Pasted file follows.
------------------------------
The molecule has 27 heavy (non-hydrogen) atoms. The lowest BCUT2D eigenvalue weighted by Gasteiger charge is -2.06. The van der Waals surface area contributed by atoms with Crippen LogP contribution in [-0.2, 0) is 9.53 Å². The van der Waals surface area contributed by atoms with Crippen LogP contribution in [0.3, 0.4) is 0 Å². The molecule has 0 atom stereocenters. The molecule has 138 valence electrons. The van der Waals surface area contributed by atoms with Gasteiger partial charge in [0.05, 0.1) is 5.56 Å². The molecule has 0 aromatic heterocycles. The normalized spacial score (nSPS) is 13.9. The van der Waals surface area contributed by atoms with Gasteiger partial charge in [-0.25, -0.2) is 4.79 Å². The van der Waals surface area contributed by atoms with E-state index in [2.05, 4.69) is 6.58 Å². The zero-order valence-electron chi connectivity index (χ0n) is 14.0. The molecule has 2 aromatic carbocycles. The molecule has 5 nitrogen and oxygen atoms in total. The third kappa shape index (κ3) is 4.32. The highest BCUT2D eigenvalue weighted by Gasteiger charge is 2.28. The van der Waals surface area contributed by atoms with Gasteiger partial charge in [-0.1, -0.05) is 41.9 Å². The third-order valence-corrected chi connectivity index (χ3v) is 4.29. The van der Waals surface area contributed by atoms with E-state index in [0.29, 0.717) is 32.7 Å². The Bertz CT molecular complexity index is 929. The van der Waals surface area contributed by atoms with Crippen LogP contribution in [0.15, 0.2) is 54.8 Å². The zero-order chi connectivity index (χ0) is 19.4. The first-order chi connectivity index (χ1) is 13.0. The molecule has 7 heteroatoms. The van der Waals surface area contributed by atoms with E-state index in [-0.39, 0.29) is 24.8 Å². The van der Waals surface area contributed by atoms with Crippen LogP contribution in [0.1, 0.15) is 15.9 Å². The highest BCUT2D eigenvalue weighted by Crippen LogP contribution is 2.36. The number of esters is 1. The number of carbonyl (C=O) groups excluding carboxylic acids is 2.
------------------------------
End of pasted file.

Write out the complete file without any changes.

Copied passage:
The molecule has 27 heavy (non-hydrogen) atoms. The lowest BCUT2D eigenvalue weighted by Gasteiger charge is -2.06. The van der Waals surface area contributed by atoms with Crippen LogP contribution in [-0.2, 0) is 9.53 Å². The van der Waals surface area contributed by atoms with Crippen LogP contribution in [0.3, 0.4) is 0 Å². The molecule has 0 atom stereocenters. The molecule has 138 valence electrons. The van der Waals surface area contributed by atoms with Gasteiger partial charge in [0.05, 0.1) is 5.56 Å². The molecule has 0 aromatic heterocycles. The normalized spacial score (nSPS) is 13.9. The van der Waals surface area contributed by atoms with Gasteiger partial charge in [-0.25, -0.2) is 4.79 Å². The van der Waals surface area contributed by atoms with E-state index in [2.05, 4.69) is 6.58 Å². The zero-order valence-electron chi connectivity index (χ0n) is 14.0. The molecule has 2 aromatic carbocycles. The molecule has 5 nitrogen and oxygen atoms in total. The third kappa shape index (κ3) is 4.32. The highest BCUT2D eigenvalue weighted by Gasteiger charge is 2.28. The van der Waals surface area contributed by atoms with Gasteiger partial charge in [-0.1, -0.05) is 41.9 Å². The third-order valence-corrected chi connectivity index (χ3v) is 4.29. The van der Waals surface area contributed by atoms with E-state index in [0.29, 0.717) is 32.7 Å². The Bertz CT molecular complexity index is 929. The van der Waals surface area contributed by atoms with Crippen LogP contribution in [0.15, 0.2) is 54.8 Å². The zero-order chi connectivity index (χ0) is 19.4. The first-order chi connectivity index (χ1) is 13.0. The molecule has 7 heteroatoms. The van der Waals surface area contributed by atoms with E-state index in [-0.39, 0.29) is 24.8 Å². The van der Waals surface area contributed by atoms with Crippen LogP contribution in [0.1, 0.15) is 15.9 Å². The highest BCUT2D eigenvalue weighted by Crippen LogP contribution is 2.36. The number of esters is 1. The number of carbonyl (C=O) groups excluding carboxylic acids is 2.